5. Make plans. I keep a notebook, which I use to plan my next 'mech purchases (although those plans keep getting screwed up by MWO's designers, who've released some amazing 'mechs this year--thanks, y'all). Know what you're earning for. Also, your profile on the MWO website here contains data on your win and kill stats, broken down by game mode, map, 'mech, weapon(!), even module. Whoa--that's a lot of data! And you can use it to set clear goals, such as raising your kill-death ratio, improving your win-loss ratio on a specific map or in a specific game mode, etc. Not leveraging this data to improve your own game play is like going to the gym and d1cking around on the weight benches and machines for a while and then leaving with the illusion that you're now 'fit.' If you're going to play, plan to get good. Also, planning to get good takes, well, planning. Also-also, if you've got a goal in mind, that's a great point of conversation in those crucial few cred-building seconds on the drop screen before a match starts. Other players have offered tips that improved my progress toward my goals, and it usually happens in that brief window before a game begins. (Note: TeamSpeak is even better for this.)

6. Make friends. On MWO, I'll be friends with anyone who's interested (as long as they don't creep me out somehow). It's a good way to get recruited, for starters. But also, MWO is my hobby; I like it. It's fun. And I enjoy talking with other people who find it fun, too. After a fellow player died in a mission last month he observed me in a match while driving my KDK-SB. Apparently my loadout was a bit under-done, so he friended me and we got into a chat conversation about loadouts and improvements; I'm dealing more damage now because he wanted to talk shop. Be that kind of player--it's totally worth your while, both as a mechwarrior and as a human being. (Also, if you read this, Hengest, I miss riding with you, man. Those were the good old days...)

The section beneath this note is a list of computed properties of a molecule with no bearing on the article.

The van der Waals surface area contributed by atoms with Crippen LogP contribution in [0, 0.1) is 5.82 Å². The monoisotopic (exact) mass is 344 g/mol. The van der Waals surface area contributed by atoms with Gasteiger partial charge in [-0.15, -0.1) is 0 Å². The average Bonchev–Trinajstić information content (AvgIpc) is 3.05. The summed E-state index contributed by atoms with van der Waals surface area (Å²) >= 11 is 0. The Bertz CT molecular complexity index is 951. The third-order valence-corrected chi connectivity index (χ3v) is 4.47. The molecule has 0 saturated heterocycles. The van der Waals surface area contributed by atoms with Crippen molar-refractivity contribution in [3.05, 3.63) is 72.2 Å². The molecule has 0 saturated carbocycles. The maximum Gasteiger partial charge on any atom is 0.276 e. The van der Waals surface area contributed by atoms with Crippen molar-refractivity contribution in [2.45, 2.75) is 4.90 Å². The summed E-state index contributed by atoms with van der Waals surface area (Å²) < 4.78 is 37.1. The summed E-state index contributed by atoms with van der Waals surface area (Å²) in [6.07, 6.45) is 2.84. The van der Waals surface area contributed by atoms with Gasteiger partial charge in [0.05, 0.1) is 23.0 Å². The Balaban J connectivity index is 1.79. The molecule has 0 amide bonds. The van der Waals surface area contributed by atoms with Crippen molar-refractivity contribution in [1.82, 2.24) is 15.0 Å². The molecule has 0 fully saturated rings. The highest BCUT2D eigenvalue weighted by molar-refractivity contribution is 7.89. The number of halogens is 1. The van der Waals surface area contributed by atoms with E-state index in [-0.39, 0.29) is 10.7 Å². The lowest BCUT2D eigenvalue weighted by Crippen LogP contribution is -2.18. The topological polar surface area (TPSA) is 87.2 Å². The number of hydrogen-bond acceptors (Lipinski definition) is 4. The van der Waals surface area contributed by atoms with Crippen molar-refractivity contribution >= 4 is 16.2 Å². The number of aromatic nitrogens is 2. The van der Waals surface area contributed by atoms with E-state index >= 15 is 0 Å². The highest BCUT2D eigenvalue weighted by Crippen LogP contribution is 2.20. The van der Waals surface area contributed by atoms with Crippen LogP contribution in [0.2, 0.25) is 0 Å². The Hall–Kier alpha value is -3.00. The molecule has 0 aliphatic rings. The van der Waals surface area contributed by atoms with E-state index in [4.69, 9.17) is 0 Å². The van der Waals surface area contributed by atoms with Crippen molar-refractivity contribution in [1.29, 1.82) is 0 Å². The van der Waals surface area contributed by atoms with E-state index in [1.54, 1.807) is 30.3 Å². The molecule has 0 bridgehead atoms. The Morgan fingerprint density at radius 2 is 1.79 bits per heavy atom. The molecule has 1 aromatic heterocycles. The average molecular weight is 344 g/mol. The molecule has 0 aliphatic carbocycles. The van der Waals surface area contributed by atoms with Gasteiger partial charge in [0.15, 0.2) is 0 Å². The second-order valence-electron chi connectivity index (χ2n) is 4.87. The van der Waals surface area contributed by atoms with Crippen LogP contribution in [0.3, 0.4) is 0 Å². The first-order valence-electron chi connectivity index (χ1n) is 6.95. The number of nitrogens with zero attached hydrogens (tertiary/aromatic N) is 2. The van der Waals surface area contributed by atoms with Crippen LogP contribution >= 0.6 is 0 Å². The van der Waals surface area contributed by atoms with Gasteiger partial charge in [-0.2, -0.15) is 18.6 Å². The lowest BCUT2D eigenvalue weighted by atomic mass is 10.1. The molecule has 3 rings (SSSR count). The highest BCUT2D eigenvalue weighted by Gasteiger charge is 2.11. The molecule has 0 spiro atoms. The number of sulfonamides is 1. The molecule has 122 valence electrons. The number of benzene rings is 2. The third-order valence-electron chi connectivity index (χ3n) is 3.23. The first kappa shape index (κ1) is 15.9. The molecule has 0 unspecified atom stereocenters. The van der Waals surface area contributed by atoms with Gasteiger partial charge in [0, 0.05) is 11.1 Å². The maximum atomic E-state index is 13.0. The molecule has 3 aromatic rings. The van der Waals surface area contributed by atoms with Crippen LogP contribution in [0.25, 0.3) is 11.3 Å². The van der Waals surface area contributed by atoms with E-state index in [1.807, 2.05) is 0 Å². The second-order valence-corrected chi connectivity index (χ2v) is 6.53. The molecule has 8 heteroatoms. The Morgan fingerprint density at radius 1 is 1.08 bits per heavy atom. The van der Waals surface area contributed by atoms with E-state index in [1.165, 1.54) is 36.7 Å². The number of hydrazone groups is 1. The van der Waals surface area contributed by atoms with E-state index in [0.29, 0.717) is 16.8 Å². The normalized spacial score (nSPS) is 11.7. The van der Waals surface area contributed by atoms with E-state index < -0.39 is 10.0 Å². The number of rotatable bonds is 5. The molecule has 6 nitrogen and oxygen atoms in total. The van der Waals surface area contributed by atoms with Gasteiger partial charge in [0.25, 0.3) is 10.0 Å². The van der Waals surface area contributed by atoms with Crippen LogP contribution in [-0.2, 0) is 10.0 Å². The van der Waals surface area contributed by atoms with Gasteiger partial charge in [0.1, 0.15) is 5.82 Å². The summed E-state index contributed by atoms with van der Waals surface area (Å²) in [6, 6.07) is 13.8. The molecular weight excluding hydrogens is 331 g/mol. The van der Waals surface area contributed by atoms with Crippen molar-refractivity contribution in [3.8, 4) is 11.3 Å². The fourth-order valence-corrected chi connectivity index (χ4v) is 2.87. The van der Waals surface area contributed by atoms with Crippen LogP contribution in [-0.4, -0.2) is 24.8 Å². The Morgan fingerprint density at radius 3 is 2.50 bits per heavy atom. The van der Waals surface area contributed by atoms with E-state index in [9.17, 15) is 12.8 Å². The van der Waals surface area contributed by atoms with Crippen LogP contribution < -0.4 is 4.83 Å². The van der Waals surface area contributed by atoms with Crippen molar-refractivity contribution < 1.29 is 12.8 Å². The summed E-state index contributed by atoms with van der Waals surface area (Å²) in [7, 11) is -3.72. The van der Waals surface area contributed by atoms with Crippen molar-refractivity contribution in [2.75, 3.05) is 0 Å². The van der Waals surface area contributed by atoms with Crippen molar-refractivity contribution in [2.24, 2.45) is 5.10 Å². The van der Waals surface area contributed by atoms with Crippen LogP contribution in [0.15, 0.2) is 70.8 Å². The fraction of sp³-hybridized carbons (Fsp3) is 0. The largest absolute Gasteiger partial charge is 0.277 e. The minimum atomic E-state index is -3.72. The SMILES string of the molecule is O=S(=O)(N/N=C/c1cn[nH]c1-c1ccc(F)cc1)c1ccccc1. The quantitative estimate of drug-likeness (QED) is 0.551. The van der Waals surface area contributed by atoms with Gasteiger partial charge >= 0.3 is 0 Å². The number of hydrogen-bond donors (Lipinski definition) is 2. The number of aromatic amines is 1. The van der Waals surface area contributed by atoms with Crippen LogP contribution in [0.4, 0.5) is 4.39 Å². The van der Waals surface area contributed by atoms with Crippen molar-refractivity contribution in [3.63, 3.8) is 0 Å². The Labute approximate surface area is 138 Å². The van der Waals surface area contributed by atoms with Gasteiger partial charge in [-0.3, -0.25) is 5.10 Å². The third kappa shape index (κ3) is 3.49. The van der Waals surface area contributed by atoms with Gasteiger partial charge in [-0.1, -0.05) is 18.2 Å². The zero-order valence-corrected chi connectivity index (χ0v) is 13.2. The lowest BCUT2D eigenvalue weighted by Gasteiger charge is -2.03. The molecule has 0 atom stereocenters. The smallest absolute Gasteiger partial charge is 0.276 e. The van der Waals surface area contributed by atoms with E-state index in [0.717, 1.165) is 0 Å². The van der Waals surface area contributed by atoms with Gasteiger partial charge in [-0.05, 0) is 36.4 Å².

Good hunting, and we'll see you out there--hopefully with a blue triangle above your 'mech!


-Alph

Edited by Alphaeus, 06 December 2017 - 11:15 AM.


#2 Insanity09

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Posted 15 December 2016 - 04:58 PM

Very wise words. If more folks paid attention to this... well the game would be a bit different, at least in the solo queue.

I will also second the comment about multiple languages. I speak only one language well, but I have a smattering of a couple more that might be enough to get by for a match. And since we've got a number of European players, there are quite a few folks that are more likely to be multi-lingual than your average provincial american.
(as a subnote on that, I suggest looking at the nato phonetic alphabet. Bee, cee, dee, ee all sound very similar, but bravo, charlie, delta, echo, foxtrot are all very distinct)

#3 BigScwerl

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Posted 05 January 2017 - 04:09 PM

U

View PostAlphaeus, on 31 October 2016 - 12:30 PM, said:

1. If you don't already have one, get a headset microphone and plan to use it. You won't be truly good at this game until you do.


I could not agree with this statement more. There is nothing more irritating than someone trying to issue commands on a text thread....Ive seen people type "push"....thats it, thats all, no who, no where, nothing.....reasonably, what do I expect from people why can't talk? nothing makes you look like more of a butthead than typing commands. by the time you're done typing, your command is obsolete. Get a headset and learn to use it.

good tips here also, thanks for posting!

#4 Burning2nd

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Posted 08 January 2017 - 02:56 PM

Now that you have gotten your soft and gentle warm welcome.. let me put it to you how it really is

You in a stat of the art, top of the line battle machine, more then likely your gonna die out there a slow painful death, and your scrap will be extracted and used to kill more of our own, There is a few things you can do to prevent this